The Core Matrix

The final aspect of the three mode analysis is an interpretation of the core matrix, which relates the three individual factor analyses to each other. The transformed core matrix (incorporating the transformation applied individually to each mode of the data) is presented in Table 5. Cell entries in the core matrix were simplified by translating them into symbols, indicative of the comparative magnitude of cell values in each plane of the matrix.



Each frontal plan of the core matrix illustrates the utilization by each variable cluster to react to each cluster of commercials. Since each frontal plane represents a different subject-type, one can examine by subject type the performance of each of the clusters of commercials. The advertiser would have expected the adult commercials to have been most favorably received by the mothers (the second frontal plane). The children would have been expected to have liked the commercials clustered in the adult-fantasy cluster and for commercials G and F.

The plane of the core matrix representing the children's reactions suggests the largest positive associations occur in the column representing the evaluative scales. Considering their responses to the three commercial clusters on the evaluative scales, the children reacted most positively to the cluster of commercials composed primarily of appeals to young children (a score of 15.4 compared to 10.6 and 10.9). It is enlightening to observe that none of these young appeal commercials performed strongly in either the popularity or recall polls (Table 1).

The children's reactions were strongest on the evaluative factor, but the young appeal commercials also stimulated positive reactions on the interest and emotion scales as well. The commercials in cluster one neither elicited strong reactions of realism (a score of 1.6), nor of product attributes (a score of .8). Although descriptions and enjoyment of the product were stressed in the preschool commercials, they did not communicate product attributes and benefits.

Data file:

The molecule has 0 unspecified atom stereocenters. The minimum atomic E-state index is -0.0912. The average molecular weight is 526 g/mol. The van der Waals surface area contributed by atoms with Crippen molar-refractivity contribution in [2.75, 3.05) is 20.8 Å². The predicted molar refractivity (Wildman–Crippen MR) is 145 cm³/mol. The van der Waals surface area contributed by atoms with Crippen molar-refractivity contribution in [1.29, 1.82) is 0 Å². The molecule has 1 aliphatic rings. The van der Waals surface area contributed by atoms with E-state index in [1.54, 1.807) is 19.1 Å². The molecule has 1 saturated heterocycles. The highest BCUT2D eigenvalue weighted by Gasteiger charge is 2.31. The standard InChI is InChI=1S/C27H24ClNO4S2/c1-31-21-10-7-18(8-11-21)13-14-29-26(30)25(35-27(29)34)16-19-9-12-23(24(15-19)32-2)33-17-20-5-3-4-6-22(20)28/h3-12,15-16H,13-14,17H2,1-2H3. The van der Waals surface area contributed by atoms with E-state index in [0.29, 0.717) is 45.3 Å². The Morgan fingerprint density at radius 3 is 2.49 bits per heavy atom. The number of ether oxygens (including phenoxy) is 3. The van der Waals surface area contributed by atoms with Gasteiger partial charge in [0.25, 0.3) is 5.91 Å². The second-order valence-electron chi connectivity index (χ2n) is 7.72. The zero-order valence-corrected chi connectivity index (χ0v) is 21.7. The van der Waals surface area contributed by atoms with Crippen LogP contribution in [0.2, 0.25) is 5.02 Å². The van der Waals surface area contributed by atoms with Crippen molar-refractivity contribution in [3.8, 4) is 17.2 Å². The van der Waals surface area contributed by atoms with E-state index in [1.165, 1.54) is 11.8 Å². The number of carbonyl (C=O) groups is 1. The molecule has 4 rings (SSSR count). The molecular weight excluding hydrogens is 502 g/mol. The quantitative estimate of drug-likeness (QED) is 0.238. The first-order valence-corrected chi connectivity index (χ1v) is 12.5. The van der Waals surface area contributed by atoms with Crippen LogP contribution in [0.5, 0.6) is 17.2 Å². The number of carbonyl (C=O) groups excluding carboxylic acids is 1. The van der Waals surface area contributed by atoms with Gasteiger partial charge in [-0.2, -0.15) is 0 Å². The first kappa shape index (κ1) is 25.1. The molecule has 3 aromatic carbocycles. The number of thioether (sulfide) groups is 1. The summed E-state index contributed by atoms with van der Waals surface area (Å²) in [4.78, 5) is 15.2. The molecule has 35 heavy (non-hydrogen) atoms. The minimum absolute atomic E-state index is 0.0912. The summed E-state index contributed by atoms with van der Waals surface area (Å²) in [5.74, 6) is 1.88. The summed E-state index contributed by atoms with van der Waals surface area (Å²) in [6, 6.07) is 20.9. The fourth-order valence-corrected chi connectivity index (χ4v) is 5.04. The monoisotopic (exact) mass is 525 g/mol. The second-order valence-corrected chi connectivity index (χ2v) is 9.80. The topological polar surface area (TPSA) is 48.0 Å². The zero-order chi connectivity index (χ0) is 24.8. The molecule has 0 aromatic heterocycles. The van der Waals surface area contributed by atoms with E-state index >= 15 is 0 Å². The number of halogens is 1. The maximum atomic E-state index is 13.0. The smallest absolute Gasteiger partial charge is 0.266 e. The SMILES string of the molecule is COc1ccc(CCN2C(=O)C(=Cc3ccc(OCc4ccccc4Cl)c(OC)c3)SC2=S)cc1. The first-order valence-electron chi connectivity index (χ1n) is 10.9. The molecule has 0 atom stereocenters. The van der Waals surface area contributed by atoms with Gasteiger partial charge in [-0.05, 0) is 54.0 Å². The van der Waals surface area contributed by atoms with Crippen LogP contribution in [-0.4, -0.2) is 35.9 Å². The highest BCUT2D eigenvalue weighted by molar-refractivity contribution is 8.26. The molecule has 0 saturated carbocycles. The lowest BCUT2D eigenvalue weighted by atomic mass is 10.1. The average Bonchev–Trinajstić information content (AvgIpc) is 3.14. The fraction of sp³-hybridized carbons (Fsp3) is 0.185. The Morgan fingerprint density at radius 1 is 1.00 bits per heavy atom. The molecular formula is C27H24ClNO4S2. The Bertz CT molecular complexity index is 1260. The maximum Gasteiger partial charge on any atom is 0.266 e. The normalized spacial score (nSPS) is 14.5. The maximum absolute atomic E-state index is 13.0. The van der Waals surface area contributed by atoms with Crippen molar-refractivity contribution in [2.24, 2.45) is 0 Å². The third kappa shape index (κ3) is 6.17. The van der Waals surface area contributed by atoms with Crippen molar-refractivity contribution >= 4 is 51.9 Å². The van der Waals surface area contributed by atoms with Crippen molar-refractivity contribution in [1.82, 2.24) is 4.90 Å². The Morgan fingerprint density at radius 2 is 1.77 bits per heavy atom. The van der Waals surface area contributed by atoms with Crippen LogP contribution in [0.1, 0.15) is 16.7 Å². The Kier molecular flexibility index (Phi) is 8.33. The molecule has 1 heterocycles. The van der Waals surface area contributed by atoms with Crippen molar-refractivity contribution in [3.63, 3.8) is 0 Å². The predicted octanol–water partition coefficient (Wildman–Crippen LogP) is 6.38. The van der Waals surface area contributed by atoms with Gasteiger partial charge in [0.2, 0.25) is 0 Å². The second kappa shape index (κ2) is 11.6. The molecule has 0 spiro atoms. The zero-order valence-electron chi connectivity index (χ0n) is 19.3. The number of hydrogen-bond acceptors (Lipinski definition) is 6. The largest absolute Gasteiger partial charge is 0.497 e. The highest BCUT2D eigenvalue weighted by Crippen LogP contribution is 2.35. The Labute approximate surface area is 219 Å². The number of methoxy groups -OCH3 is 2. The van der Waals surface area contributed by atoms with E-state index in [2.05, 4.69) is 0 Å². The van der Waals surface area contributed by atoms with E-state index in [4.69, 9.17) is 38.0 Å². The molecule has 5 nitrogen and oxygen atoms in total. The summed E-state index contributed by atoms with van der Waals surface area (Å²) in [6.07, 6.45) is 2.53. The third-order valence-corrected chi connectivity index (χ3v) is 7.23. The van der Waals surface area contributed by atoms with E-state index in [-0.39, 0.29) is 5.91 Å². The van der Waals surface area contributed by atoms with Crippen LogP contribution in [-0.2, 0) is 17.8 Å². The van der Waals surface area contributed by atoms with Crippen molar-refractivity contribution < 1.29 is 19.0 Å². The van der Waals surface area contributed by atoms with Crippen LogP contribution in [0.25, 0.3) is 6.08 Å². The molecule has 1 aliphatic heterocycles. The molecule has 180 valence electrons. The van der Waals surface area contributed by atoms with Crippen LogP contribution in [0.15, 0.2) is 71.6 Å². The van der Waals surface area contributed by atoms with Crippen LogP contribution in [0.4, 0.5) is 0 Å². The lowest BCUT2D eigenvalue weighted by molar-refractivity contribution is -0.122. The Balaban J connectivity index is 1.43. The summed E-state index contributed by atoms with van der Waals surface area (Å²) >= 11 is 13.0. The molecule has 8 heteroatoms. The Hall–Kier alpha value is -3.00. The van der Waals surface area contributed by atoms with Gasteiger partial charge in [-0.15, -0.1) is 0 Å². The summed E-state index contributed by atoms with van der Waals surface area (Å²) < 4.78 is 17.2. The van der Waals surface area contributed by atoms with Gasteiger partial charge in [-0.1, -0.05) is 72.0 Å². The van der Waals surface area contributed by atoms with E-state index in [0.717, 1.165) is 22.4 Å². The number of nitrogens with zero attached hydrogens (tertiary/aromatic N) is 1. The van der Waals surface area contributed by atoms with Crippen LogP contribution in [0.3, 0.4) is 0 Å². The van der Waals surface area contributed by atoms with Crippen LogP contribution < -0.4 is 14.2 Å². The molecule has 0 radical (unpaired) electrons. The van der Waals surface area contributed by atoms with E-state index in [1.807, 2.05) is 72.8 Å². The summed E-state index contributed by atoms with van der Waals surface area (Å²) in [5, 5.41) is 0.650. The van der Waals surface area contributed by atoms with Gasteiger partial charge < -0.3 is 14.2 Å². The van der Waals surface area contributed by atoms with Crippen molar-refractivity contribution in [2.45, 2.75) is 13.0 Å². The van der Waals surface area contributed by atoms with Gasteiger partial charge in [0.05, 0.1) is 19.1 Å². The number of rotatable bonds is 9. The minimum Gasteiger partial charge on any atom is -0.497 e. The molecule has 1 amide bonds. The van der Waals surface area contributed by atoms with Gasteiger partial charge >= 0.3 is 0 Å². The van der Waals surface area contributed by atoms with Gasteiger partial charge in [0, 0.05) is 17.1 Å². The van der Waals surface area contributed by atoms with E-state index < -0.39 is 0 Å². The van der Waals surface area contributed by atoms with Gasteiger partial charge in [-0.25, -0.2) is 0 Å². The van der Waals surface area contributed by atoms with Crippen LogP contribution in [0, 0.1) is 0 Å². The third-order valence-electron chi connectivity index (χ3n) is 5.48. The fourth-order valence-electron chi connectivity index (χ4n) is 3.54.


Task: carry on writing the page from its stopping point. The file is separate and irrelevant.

The children were rather blase in their reactions to the other two clusters of commercials. The only reaction the adult-factual commercials engendered was a rather positive reaction (10.6) on the evaluative scales. The adult-fantasy commercials elicited a positive utilization of the evaluative scales (10.9), but in addition were judged negatively on the realism scales, thus confirming the labeling of this third cluster as the fantasy commercials. Another interesting finding is that none of the commercial types was successful in communicating product information to the children. There was no sizable usage of the fourth variable factor, the product attributes cluster, by the children.

The reactions of the mothers, the second subject type, are indicated by the second frontal plane of the core matrix. The mothers' reactions were not at all what might have been anticipated, for their only positive responses on the variable factors were on the product attribute scales, elicited by commercials of the first and third commercials clusters. These commercials were more successful than the commercials of cluster two in generating perception of the product as "new" and "a food". The rest of the mothers' reactions were negative, the strongest negative reaction being on the interest and emotion scales in response to both the young children's commercials and the adult-fantasy commercials. The adult-factual commercials were rated indifferently in interest and emotion, and the mothers reacted negatively to all three commercial types on the evaluation scales. Concerning their judgments of realism, both the young children's commercials and the adult-fantasy commercials were perceived negative. The mothers were indifferent (-1.2) when judging the adult-factual commercials on realism.